With Aric Almirola’s last-lap pass for the win Sunday at Talladega Superspeedway, Stewart-Haas Racing drivers have racked up 11 wins through 31 races. Almirola is locked into the Round of 8 in the NASCAR Playoffs, while Kevin Harvick is as close as possible to advancing to the next round. Clint Bowyer and Kurt Busch are above the cutline and in position to advance.
Should all four Stewart-Haas Racing drivers advance, they will be the first to see its entire four-car organization move into the Round of 8 under the elimination format since Joe Gibbs Racing did so in 2016. That begs the question: Is the 2018 edition of Stewart-Haas Racing with past champions in Harvick (2014), Busch (2004) and resurgent seasons from Bowyer and Almirola among the best single-season organizations of all time?
NASCAR.com’s RJ Kraft and Zack Albert debate the possibility.
KRAFT: SHR certainly is in the conversation for the most successful single season by an organization, and how the end of the season plays out remains to be seen. A season capped off with a championship for one of their drivers and an additional driver reaching the Championship 4 would certainly elevate their status in the conversation — frankly, it is a must to reach the same heights as the best single season for an organization in my view, the 2007 Hendrick Motorsports quartet.
The Hendrick group of Jimmie Johnson, Jeff Gordon, Kyle Busch and Casey Mears — a fleet that included a 2019 NASCAR Hall of Fame inductee and two sure-fire Hall of Famers when their careers end — saw all four drivers win races, and the organization as a whole won half of the season’s races (18 of 36). Johnson and Gordon were in a season-long battle for the championship that would result in Jimmie’s second of five straight titles while the driver of the No. 24 came home second in the standings. Busch finished fifth in his final season with the organization before moving to Joe Gibbs Racing in 2008.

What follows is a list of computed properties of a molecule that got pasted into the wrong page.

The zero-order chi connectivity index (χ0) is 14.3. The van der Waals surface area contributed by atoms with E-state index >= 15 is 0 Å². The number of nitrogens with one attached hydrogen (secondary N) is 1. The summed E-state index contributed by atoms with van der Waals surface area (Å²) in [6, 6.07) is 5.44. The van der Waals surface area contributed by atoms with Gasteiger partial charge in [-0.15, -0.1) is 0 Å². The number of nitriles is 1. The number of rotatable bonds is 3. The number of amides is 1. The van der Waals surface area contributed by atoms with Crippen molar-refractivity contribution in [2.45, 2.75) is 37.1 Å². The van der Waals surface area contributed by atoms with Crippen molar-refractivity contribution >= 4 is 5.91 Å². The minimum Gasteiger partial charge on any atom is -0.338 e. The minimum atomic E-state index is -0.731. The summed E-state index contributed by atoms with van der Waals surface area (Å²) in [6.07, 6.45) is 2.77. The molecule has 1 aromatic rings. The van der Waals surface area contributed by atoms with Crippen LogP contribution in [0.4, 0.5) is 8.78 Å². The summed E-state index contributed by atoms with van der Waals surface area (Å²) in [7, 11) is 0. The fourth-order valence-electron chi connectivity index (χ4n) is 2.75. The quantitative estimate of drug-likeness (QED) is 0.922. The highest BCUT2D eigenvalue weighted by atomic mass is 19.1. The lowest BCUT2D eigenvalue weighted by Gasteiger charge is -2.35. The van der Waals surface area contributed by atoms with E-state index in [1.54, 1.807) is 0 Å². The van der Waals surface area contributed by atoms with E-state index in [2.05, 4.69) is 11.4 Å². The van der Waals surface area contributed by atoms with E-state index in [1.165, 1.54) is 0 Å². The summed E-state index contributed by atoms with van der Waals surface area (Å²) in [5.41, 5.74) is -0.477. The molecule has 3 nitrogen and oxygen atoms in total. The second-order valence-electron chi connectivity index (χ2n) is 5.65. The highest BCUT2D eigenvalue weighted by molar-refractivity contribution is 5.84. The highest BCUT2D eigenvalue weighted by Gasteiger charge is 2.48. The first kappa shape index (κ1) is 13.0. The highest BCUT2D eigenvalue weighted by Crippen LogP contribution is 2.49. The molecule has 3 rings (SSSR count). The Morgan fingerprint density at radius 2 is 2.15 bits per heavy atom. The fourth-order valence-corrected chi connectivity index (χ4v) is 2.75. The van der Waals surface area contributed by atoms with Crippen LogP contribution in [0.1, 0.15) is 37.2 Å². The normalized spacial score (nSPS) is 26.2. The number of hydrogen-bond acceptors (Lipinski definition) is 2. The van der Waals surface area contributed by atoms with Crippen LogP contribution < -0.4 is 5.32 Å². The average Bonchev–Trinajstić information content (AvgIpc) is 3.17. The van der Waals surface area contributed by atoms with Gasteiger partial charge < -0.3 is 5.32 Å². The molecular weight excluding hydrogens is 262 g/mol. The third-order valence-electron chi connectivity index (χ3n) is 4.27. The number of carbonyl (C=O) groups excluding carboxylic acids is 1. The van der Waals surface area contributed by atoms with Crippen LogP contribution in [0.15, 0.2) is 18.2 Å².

That Hendrick group was a little more top heavy with Johnson and Gordon, while this SHR has a clear-cut favorite in Harvick. The big difference is this SHR squad is deeper as a whole since its remaining drivers reached the postseason and are still alive in the postseason hunt.
ALBERT: Not to diminish what Stewart-Haas Racing has been able to do this season, but let’s feather the brakes just a little before making an all-time comparison. Five races remain in an unpredictable playoff format with no guarantees. Should another driver break through in the championship finale (Kyle Busch and Martin Truex Jr. raise their hands), SHR’s season of dominance would be missing its coronation, a glaring omission that would stick out like a typo on a job application.
The 2007 Hendrick example RJ provides is an apt one, but here’s a tip of the cap to the 2015 Joe Gibbs Racing lineup. That roster was stacked with four future NASCAR Hall of Famers in Kyle Busch, Carl Edwards, Denny Hamlin and Matt Kenseth. Each driver scored multiple victories that year, and Busch sped to his first series title at Homestead. And if we’re truly talking “all time,” there’s an argument to be made for the revolutionary vision of Raymond Parks and Carl Kiekhaefer, who were ahead of their time with successful multi-car teams in NASCAR’s pioneer days.
This is a discussion worth having, but the full context for Stewart-Haas Racing won’t be revealed until the final checkered flag at Homestead. If SHR manages to make a four-car march to the championship round, such a sweep would make it safe to include them on a very short list.